Ma J, Jiang Y, Tang S, et al. Analgesic efficacy of ultrasound-guided subcostal transversus abdominis plane block. Medicine (Baltimore). 2017;96:e6309. https://doi.org/10.1097/MD.0000000000006309.
Børglum J, Maschmann C, Belhage B, Jensen K. Ultrasound-guided bilateral dual transversus abdominis plane block: a new four-point approach. Acta Anaesthesiol Scand. 2011;55:658–63. https://doi.org/10.1111/j.1399-6576.2011.02430.x.
Tsai HC, Yoshida T, Chuang TY, et al. Transversus abdominis plane block: an updated review of anatomy and techniques. Biomed Res Int. 2017;2017:8284363. https://doi.org/10.1155/2017/8284363.
Lissauer J, Mancuso K, Merritt C, Prabhakar A, Kaye AD, Urman RD. Evolution of the transversus abdominis plane block and its role in postoperative analgesia. Best Pract Res Clin Anaesthesiol. 2014;28:117–26. https://doi.org/10.1016/j.bpa.2014.04.001.
Wu Y, Liu F, Tang H, et al. The analgesic efficacy of subcostal transversus abdominis plane block compared with thoracic epidural analgesia and intravenous opioid analgesia after radical gastrectomy. Anesth Analg. 2013;117:507–13. https://doi.org/10.1213/ANE.0b013e318297fcee.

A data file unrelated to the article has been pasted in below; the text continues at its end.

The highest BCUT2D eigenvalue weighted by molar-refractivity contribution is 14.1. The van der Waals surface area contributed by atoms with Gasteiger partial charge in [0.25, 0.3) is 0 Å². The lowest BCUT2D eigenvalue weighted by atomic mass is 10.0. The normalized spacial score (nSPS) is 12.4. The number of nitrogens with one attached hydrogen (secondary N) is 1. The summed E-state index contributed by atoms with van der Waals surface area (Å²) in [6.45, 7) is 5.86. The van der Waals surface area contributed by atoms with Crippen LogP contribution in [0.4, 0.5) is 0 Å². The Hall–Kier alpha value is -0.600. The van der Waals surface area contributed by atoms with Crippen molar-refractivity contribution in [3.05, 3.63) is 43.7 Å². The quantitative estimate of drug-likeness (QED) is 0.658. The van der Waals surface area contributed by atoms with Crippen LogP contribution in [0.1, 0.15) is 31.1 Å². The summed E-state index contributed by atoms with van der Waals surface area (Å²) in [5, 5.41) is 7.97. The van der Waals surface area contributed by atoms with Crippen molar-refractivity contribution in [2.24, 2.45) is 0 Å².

Urigel S, Molter J. Transversus abdominis plane (TAP) blocks. AANA J. 2014;82:73–9.
Yu N, Long X, Lujan-Hernandez JR, Succar J, Xin X, Wang X. Transversus abdominis-plane block versus local anesthetic wound infiltration in lower abdominal surgery: a systematic review and meta-analysis of randomized controlled trials. BMC Anesthesiol. 2014;14:121. https://doi.org/10.1186/1471-2253-14-121.
Erbabacan E, Kendigelen P, Köksal GM, et al. Comparison of transversus abdominis plane block and IV patient-controlled analgesia after lower abdominal surgery. Turk J Anaesthesiol Reanim. 2015;43:24–8. https://doi.org/10.5152/TJAR.2014.82788.
Carney J, Finnerty O, Rauf J, Bergin D, Laffey JG, McDonnell JG. Studies on the spread of local anesthetic solution in transversus abdominis plane blocks. Anaesthesia. 2011;66:1023–30. https://doi.org/10.1111/j.1365-2044.2011.06855.x.